Les pansements VariHESIVE®
L'utilisation des pansements VariHESIVE® a prouvé des avantages pour soutenir la cicatrisation dans un protocole de soins.
Les pansements VariHESIVE® sont associés à un taux de guérison accru des plaies chroniques comparativement aux pansements conventionnels et à d’autres pansements hydrocolloïdes.
There is evidence that wound improvement is more likely with GranuFLEX® and DuoDERM® Dressings than other hydrocolloids in the management of pressure sores.
In a prospective, controlled multicenter clinical study of 52 patients it was observed that:3
41 of 52 patients had improved wounds when DuoDERM® dressings were used as compared with 31 of 51 patients managed with Tegasorb™a (a hydrocolloid dressing).
In a meta-analysis of the randomized controlled trials (RCT) on hydrocolloid occlusive dressings versus conventional gauze in the healing of chronic wounds: 4
Analysis of the 11 papers that met the inclusion criteria found that complete healing occurred in 51% of ulcers in the hydrocolloid group as compared to 38% in the conventional group.
A review of economic studies in wound care management demonstrated that GranuFLEX® and DuoDERM® Dressings can reduce the overall cost of care and is cost-effective for the management of pressure sores and leg ulcers.
Un examen des études économiques dans la gestion des soins des plaies a démontré que les pansements VariHESIVE® peuvent réduire le coût global des soins et est rentable pour la gestion des escarres et les ulcères de jambe.
A cost study by Kerstein et al 5 concluded that:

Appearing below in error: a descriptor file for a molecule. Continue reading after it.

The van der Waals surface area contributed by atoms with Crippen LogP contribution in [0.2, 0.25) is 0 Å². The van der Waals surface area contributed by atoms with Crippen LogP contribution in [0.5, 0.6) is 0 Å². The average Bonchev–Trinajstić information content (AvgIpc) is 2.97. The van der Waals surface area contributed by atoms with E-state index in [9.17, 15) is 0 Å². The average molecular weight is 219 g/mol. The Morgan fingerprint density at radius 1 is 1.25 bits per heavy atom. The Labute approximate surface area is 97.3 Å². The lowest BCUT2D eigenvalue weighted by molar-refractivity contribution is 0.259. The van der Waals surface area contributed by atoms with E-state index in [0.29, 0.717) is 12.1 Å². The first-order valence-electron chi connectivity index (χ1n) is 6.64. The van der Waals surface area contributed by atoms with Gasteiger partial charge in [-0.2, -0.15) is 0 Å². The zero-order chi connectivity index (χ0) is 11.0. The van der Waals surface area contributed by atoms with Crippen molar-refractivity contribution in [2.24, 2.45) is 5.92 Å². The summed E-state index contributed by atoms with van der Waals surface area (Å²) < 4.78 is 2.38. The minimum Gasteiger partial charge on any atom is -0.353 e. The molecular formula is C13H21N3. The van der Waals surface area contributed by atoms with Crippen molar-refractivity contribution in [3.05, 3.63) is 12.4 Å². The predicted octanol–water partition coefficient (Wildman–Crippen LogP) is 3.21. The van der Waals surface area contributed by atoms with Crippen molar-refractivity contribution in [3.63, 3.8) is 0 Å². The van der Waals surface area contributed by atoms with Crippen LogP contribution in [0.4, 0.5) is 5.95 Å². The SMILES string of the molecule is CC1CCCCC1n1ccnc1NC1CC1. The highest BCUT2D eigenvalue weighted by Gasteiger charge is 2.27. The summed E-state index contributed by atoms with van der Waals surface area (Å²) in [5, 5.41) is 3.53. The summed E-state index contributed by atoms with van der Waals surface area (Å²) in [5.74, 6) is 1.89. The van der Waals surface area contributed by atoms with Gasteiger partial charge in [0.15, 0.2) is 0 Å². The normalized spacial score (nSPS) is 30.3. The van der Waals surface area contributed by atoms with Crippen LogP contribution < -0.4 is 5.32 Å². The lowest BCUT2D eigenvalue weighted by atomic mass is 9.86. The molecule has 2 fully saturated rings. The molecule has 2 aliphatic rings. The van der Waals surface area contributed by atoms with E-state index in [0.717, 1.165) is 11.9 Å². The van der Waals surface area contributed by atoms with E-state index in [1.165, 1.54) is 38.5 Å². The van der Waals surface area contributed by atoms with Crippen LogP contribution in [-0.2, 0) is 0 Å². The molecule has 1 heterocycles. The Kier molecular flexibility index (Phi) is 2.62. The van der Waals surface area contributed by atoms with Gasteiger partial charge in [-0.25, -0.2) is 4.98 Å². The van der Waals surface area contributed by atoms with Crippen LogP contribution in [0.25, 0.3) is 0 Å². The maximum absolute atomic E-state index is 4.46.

The cost per venous ulcer healed over 12 weeks was lower for GranuFLEX® and DuoDERM® Dressings than impregnated gauze dressings.
GranuFLEX® and DuoDERM® Dressings were more cost-effective than competitor hydrocolloids and saline gauze in the treatment of pressure ulcers over a 12 week period
The European Pressure Ulcer Advisory Panel (EPUAP) and The National Pressure Ulcer Advisory Panel (NPUAP) guidelines recommend the usage of hydrocolloids for the management of pressure ulcers.
Category/stage 1: Intact skin with non-blanchable redness of localized area, usually over a bony prominence. Darkly pigmented skin may not have visible blanching; its color may differ from the surrounding area.
"Consider using hydrocolloid dressings to protect body areas at risk for friction injury or risk of injury from tape. (Strength of Evidence=C)"
Category/stage 2: Partial thickness loss of dermis presenting as a shallow open ulcer with a red/pink wound bed, without slough. It may also present as an intact or open/ruptured serum-filled blister.
"Use hydrocolloid dressings for clean Category/Stage II pressure ulcers in body areas where they will not roll or melt. (Strength of Evidence=B)"
a Tegasorb™ is a trademark of the 3M Company.
- Cordts PR, Hanrahan LM, Rodriguez AA, Woodson J, LaMorte WW, Menzoian JO. A prospective, randomized trial of Unna's boot versus Duoderm CGF hydroactive dressing plus compression in the management of venous leg ulcers.[see comment]. Journal of Vascular Surgery. 1992 Mar;15(3):480-6.
- Hansson C. The effects of cadexomer iodine paste in the treatment of venous leg ulcers compared with hydrocolloid dressing and paraffin gauze dressing. Cadexomer Iodine Study Group. International Journal of Dermatology. 1998 May;37(5):390-6.
- Day A, Dombranski B, Farkas C, et al. Managing sacral pressure ulcers with hydrocolloid dressings: Results of a controlled clinical study. Ostomy/Wound Management. 1995; 41: 52-65.
- Singh A, Halder S, Menon GR, et al. Meta-analysis of Randomized Controlled Trials on hydrocolloid occlusive dressings versus conventional gauze dressing in the healing of chronic wounds. Asian Journal of Surgery. Vol 27, No . 4, October 2004.
- Kerstein M D, Gemmen E, Van Rijswijk L, Lyder CH, Phillips T, Xakellis G, Golden K, Harrington C. The cost and cost effectiveness of Venous and Pressure Ulcer Protocols of Care. Disease Management and Health Outcomes. 2001;9(11):651-663.
- Harding K, Cutting K, Price P. The cost-effectiveness of wound management protocols of care. Br J Nursing. 2000, (suppl) Vol 9, No. 19.
- Meaume S, Gemmen E. Cost effectiveness of wound management in France: pressure ulcers and venous leg ulcers. Journal of Wound Care. Vol 11, No. 6, June 2002.